11. by   Babs0512
    Quote from destiny5
    I don't believe anyone can accurately compare the "old school" method and the "new school" method unless they took both tests. I can only give my opinion and say that I do not believe it's easier now than it was back then. Actually, just the opposite. I am sure back then 1 + 1 = t w o. With all of the prioritizing and the "all 4 answers are appropriate, but select the one that is most appropriate" questions on the NCLEX now-- not only tests us on basic "rote" memorization ex: names of drugs, anatomy, psychiatric responses but it requires that we have exceptional critical thinking skills.
    In addition, no amount of schooling will determine if we are good nurses. The proof is in job/floor performance and that comes after the test is over.
    I was the last class in NY to take the written, 2 day exam in April 1992. I remember NUMEROUS questions like: Out of the Four correct answers below, choose the BEST answer to the following question.... Yep, we had them!!

    That test was brutal! I agree with the OP, 75 questions isn't nearly enough to show whether or not the person knows his/her stuff. I agree, they are teaching nurses to been good nclex takers, more so than producing good, quality nurses - at least that has been my experience over the past 5 years or so with GN's
  12. by   Virgo_RN
    I think my program did a good job of both preparing us for the NCLEX and for nursing practice. I really think the quality of nursing programs is variable. I went to one of the best community college programs in the U.S. I've met new grads from other programs who seemed woefully unprepared for clinical practice. So, in a nutshell, I think it's possible for a program to achieve both a high NCLEX pass rate and produce top notch graduates.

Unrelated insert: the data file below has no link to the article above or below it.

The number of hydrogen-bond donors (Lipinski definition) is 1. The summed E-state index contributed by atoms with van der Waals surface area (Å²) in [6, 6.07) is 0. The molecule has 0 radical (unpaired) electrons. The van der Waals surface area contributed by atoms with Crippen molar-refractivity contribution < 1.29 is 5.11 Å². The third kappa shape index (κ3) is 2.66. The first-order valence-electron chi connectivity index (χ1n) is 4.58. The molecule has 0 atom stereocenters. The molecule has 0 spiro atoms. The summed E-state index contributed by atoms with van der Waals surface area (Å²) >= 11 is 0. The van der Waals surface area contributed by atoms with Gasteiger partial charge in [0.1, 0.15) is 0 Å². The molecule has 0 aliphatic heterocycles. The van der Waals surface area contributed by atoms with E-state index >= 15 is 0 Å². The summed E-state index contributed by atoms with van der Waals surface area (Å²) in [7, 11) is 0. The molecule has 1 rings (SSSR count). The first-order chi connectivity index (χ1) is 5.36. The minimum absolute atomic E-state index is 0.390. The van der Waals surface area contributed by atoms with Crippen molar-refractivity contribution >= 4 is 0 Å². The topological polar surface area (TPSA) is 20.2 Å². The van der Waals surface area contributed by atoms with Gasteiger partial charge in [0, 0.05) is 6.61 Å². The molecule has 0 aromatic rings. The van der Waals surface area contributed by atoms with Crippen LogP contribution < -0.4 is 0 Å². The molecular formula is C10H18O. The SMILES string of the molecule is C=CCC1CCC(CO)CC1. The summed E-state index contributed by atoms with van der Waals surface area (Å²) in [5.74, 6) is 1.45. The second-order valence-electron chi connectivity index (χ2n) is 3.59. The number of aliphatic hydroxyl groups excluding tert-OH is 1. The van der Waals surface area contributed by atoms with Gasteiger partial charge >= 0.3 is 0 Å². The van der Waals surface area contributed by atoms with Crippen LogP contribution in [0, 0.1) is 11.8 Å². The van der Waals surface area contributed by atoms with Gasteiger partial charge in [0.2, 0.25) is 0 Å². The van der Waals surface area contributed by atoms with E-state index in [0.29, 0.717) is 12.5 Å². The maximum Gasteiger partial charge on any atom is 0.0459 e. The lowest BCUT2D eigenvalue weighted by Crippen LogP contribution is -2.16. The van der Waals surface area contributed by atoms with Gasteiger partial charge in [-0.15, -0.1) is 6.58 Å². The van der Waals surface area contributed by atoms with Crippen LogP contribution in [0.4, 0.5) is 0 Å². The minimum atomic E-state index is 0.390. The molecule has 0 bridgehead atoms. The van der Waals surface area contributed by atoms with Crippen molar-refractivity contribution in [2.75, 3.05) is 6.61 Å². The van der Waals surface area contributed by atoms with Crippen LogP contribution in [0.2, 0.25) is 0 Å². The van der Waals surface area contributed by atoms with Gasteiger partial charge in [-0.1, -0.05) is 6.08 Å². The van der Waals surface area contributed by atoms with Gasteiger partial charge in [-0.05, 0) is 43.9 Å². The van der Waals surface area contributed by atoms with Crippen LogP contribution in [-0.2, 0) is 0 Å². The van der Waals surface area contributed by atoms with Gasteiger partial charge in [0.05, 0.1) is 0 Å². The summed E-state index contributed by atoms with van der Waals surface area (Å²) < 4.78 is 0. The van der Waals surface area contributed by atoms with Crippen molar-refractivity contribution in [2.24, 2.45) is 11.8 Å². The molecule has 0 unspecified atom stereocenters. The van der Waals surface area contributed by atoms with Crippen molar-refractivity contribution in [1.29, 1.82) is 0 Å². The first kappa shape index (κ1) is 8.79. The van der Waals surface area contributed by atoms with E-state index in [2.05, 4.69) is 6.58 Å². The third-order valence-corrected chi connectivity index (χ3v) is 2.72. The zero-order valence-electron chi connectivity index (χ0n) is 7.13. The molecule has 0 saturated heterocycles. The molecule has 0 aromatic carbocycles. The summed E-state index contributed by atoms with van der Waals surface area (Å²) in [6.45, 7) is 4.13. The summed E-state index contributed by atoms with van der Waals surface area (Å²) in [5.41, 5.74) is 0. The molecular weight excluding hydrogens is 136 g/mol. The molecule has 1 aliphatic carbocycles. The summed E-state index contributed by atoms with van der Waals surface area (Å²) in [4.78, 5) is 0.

13. by   blondy2061h
    I also think my program prepared as well for both "real" nursing and NCLEX. Our clinicals obviously focused mostly on the "real nursing" side of things (though I wish we had more time devoted to clinicals) while classes focused on fundamentals. We were prepared for the NCLEX simply through suggestions on study techniques being weaved into the program, and tons, and tons, and tons of NCLEX questions on exams and mandatory practice tests.

    I did think it was odd that my NCLEX didn't question me at all on some areas. I passed with 75 questions, maybe 45 of them being infection control questions. I had maybe 3 drug questions, and no labor and delivery or psych.

    Yet I was very nervous about NCLEX and did tons of practice questions.

    NCLEX studying was good for picking on some tips- like things to assess for in a patient receiving beta blockers, and random facts (cross sensitivity between lasix and sulfa), but, as hard as it tries, very little applies to real nursing.

    I agree with you that it's difficult to cram for such an exam. I also agree that it's easier to get a grasp on material if you're "enjoying the process of learning" as my dad always says.

    Experience really is the best teacher.
  14. by   woknblues
    Tests are just to show an arbitrary required amount of knowledge to be licensed in a profession. I doubt if even the 2 day test encompassed "all of nursing". Entire books are written to cover esoteric subjects such as ECG interpretation, pediatric psychiatric modalities, etc. Since they can't teach everything there is to know in nursing school, they better not test us on everything either, I say.